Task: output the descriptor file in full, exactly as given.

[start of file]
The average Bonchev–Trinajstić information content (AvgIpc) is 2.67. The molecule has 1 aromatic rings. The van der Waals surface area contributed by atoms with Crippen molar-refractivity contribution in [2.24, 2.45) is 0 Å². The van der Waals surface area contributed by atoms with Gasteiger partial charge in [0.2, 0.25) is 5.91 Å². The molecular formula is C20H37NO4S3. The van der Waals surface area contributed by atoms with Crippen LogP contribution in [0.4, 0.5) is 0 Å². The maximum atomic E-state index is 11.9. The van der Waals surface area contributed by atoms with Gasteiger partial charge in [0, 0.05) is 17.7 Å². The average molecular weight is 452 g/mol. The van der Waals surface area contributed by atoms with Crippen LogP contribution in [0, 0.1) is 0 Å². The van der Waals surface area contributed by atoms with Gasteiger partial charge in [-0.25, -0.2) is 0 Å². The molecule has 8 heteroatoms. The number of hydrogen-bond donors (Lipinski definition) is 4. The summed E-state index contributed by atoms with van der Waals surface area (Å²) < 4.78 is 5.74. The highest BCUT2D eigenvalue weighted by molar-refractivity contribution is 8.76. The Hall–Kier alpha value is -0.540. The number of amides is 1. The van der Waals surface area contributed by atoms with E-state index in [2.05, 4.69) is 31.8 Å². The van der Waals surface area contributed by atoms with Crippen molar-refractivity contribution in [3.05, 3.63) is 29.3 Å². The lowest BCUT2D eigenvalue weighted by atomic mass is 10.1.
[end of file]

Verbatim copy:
The average Bonchev–Trinajstić information content (AvgIpc) is 2.67. The molecule has 1 aromatic rings. The van der Waals surface area contributed by atoms with Crippen molar-refractivity contribution in [2.24, 2.45) is 0 Å². The van der Waals surface area contributed by atoms with Gasteiger partial charge in [0.2, 0.25) is 5.91 Å². The molecular formula is C20H37NO4S3. The van der Waals surface area contributed by atoms with Crippen LogP contribution in [0.4, 0.5) is 0 Å². The maximum atomic E-state index is 11.9. The van der Waals surface area contributed by atoms with Gasteiger partial charge in [0, 0.05) is 17.7 Å². The average molecular weight is 452 g/mol. The van der Waals surface area contributed by atoms with Crippen LogP contribution in [0, 0.1) is 0 Å². The van der Waals surface area contributed by atoms with Gasteiger partial charge in [-0.25, -0.2) is 0 Å². The molecule has 8 heteroatoms. The number of hydrogen-bond donors (Lipinski definition) is 4. The summed E-state index contributed by atoms with van der Waals surface area (Å²) < 4.78 is 5.74. The highest BCUT2D eigenvalue weighted by molar-refractivity contribution is 8.76. The Hall–Kier alpha value is -0.540. The number of amides is 1. The van der Waals surface area contributed by atoms with E-state index in [2.05, 4.69) is 31.8 Å². The van der Waals surface area contributed by atoms with Crippen molar-refractivity contribution in [3.05, 3.63) is 29.3 Å². The lowest BCUT2D eigenvalue weighted by atomic mass is 10.1.